Your introduction to Steal Princess will consist of a high-pitched, soulless anime intro. Following this intro will be a long in game cutscene that shows protagonist Anise doing what she does best…stealing.
Just as Anise is about to make her getaway, an alarm goes off and triggers a trap that ultimately knocks her unconscious. When she comes to, she finds herself in the presence of King Sigmund, the ruler of Albyon and the game’s incredibly annoying version of Navi, Kukri.
A deal is struck whereby Anise will be allowed to roam free if she helps rescue the king’s missing son, Prince Oliver. Kukri – who, along with the king, keeps referring to her as the “legendary hero” – will be accompanying her on her quest. The entire farce between Anise and the royalty is actually pretty funny, as all along, both sides pretend that she isn’t a thief and merely happens to share the same name as the infamous thief Anise. The smart-aleck king makes it a point to rub this point in every now and then, which makes for some funny dialogue.
Unfortunately, this is where Steal Princess‘s immediate appeal ends. Things get a little trickier once you start to play the game, which is more of an action/puzzle experience. If you think that sounds like Zelda, don’t.
Zelda consists of adventuring, dungeons and puzzles. Steal Princess consists only of puzzles within smaller maps (the initial ones are about 3 screens long) that aren’t nearly as sophisticated. There isn’t much to hold your attention because, even though the game focuses on puzzle-solving, other games do it better, and offer a much wider variety of puzzles and items to solve them with.
The experience goes something like this: every area is broken up into maps. A short distance away from where you spawn on the map is a locked door. In order to get through the locked door, you need to find the key to it, which could be inside a crate or on one of the enemies on the map or elsewhere.
Every enemy on the map has a weakness to a particular weapon. Weapons that – again – are scattered throughout the map, whether they’re inside a crate or on another enemy. The only weapon Anise has on herself at the start is her whip, which she can use to stun and reel in enemies or activate switches. She can then use these enemies (or wisps triggered by the switches) as stepping stones to reach higher areas which introduces a platforming element to the experience.
By the time you’re done getting rid of the various baddies on the map, you’ll likely have found the key to the exit, which you can use to unlock it. At the end of each map, the game will award you with a gold, silver or bronze medal depending on your completion time.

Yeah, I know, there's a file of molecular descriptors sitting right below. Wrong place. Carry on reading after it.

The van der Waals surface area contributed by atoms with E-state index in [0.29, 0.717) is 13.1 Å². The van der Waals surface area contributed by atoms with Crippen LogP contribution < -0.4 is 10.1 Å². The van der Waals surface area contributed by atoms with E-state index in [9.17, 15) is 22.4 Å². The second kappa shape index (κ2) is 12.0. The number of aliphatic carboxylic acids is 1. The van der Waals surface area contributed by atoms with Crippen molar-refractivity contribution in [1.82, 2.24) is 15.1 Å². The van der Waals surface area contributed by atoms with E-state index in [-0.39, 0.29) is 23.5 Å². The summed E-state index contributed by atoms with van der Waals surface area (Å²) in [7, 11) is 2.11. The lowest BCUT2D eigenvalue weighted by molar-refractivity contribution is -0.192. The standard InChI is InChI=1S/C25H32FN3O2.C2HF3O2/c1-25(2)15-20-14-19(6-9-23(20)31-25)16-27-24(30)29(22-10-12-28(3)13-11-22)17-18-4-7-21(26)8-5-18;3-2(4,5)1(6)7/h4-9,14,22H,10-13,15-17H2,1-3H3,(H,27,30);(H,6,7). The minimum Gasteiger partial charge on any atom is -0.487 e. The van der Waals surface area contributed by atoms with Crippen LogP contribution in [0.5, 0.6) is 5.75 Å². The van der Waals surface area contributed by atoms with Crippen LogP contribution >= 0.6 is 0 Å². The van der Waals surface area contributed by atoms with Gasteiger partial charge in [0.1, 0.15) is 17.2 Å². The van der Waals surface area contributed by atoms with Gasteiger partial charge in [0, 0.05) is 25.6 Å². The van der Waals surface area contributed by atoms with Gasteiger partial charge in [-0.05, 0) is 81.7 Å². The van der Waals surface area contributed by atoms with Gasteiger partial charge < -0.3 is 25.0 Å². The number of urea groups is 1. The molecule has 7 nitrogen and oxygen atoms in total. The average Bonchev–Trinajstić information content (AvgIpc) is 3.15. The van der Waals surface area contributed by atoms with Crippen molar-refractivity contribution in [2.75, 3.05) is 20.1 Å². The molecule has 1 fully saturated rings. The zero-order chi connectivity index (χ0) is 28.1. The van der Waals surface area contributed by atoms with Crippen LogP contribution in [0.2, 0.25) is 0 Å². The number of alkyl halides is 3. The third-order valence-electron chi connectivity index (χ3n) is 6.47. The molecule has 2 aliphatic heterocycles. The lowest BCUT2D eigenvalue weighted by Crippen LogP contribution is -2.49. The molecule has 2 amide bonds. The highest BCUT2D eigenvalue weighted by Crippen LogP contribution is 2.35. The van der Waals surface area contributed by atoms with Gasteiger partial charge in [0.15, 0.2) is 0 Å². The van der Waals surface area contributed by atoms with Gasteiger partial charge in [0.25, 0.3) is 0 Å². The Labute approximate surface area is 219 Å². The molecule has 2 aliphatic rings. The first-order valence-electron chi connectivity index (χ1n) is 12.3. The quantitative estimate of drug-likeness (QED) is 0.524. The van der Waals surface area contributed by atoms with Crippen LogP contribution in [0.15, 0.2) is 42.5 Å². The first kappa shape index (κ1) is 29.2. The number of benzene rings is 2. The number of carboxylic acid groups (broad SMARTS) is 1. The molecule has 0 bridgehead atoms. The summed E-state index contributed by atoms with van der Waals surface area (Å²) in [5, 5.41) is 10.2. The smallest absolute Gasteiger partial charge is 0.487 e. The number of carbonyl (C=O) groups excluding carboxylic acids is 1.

If the basic experience sounds a little simple, it’s because it initially is. Oh, there is enough variety during later stages (some of which are actually quite fun), but Steal Princess feels so unpolished that it will probably prevent a lot of people from investigating the game farther than a couple areas in.
The controls feel unsatisfying and the touch screen controls aren’t very responsive nor very precise. Sometimes, just getting Anise to face the right way while standing still is a chore. Movement often tends to feel oversensitive and faulty. There’s no no sense of satisfaction whatsoever when you hit an enemy and sometimes, it’s hard to gauge whether you’re about to get hit yourself or not because of the viewpoint.
Steal Princess includes a map editor, which you can use to design and share your own puzzles through Wi-Fi. But again, when the game is so flawed at its core, a map editor doesn’t really help turn things around in its favour. Unfortunately, accessing the map editor requires you to play through a lot of the game in order to earn enough money before you can unlock it, so even if you’re just interested in making your own levels, you won’t be able to for a while.
The game doesn’t look so hot either. Textures are bland and there’s barely any variety across the maps in a single area. Though I very much like Anise’s character design, that’s the only category in which the art in Steal Princess managed to impress me.
The game also feels a little disjointed. Although there is a story as with a lot of Yoshifumi Hashimoto’s games, it it takes a backseat to the puzzle-solving and platforming. In fact, you’ll often find yourself wanting to skip as much of the dialogue as you possibly can because Kukri tends to get very annoying after a while.
Food for thought:
1. Anise seems to have a bad case of hiccups every time she jumps.
2. I would love to see Marvelous (who developed the game along with Climax) give Anise another chance in 2D. That might actually make for a very pleasant Castlevania-esque experience.